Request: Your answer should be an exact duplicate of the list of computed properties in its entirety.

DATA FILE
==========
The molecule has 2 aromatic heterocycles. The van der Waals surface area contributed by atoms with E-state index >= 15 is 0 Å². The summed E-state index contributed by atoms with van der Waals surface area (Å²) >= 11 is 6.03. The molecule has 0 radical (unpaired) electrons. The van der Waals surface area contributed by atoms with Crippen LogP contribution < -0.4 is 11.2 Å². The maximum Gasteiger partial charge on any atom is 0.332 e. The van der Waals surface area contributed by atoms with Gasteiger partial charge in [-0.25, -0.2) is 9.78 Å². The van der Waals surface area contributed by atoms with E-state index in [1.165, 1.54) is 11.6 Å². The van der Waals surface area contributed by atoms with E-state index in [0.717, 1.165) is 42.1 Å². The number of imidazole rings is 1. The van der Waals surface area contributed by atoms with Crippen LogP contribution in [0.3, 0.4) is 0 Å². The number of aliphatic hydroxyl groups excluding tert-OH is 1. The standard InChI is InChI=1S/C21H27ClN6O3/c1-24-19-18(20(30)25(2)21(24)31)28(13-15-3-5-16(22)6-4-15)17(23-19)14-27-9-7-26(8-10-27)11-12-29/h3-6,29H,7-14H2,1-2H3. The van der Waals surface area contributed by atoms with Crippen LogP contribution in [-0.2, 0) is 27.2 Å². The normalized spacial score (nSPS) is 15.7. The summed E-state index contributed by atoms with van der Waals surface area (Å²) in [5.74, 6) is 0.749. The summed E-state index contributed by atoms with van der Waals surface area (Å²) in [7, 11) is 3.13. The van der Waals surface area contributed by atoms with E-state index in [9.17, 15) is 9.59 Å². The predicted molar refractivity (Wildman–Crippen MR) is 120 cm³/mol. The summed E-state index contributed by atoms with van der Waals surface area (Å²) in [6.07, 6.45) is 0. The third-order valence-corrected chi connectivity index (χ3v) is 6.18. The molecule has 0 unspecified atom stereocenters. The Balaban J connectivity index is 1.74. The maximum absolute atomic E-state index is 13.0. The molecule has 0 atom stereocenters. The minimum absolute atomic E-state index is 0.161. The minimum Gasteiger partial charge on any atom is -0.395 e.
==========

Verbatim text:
The molecule has 2 aromatic heterocycles. The van der Waals surface area contributed by atoms with E-state index >= 15 is 0 Å². The summed E-state index contributed by atoms with van der Waals surface area (Å²) >= 11 is 6.03. The molecule has 0 radical (unpaired) electrons. The van der Waals surface area contributed by atoms with Crippen LogP contribution < -0.4 is 11.2 Å². The maximum Gasteiger partial charge on any atom is 0.332 e. The van der Waals surface area contributed by atoms with Gasteiger partial charge in [-0.25, -0.2) is 9.78 Å². The van der Waals surface area contributed by atoms with E-state index in [1.165, 1.54) is 11.6 Å². The van der Waals surface area contributed by atoms with E-state index in [0.717, 1.165) is 42.1 Å². The number of imidazole rings is 1. The van der Waals surface area contributed by atoms with Crippen LogP contribution in [0.3, 0.4) is 0 Å². The number of aliphatic hydroxyl groups excluding tert-OH is 1. The standard InChI is InChI=1S/C21H27ClN6O3/c1-24-19-18(20(30)25(2)21(24)31)28(13-15-3-5-16(22)6-4-15)17(23-19)14-27-9-7-26(8-10-27)11-12-29/h3-6,29H,7-14H2,1-2H3. The van der Waals surface area contributed by atoms with Crippen LogP contribution in [-0.2, 0) is 27.2 Å². The normalized spacial score (nSPS) is 15.7. The summed E-state index contributed by atoms with van der Waals surface area (Å²) in [5.74, 6) is 0.749. The summed E-state index contributed by atoms with van der Waals surface area (Å²) in [7, 11) is 3.13. The van der Waals surface area contributed by atoms with E-state index in [9.17, 15) is 9.59 Å². The predicted molar refractivity (Wildman–Crippen MR) is 120 cm³/mol. The summed E-state index contributed by atoms with van der Waals surface area (Å²) in [6.07, 6.45) is 0. The third-order valence-corrected chi connectivity index (χ3v) is 6.18. The molecule has 0 unspecified atom stereocenters. The Balaban J connectivity index is 1.74. The maximum absolute atomic E-state index is 13.0. The molecule has 0 atom stereocenters. The minimum absolute atomic E-state index is 0.161. The minimum Gasteiger partial charge on any atom is -0.395 e.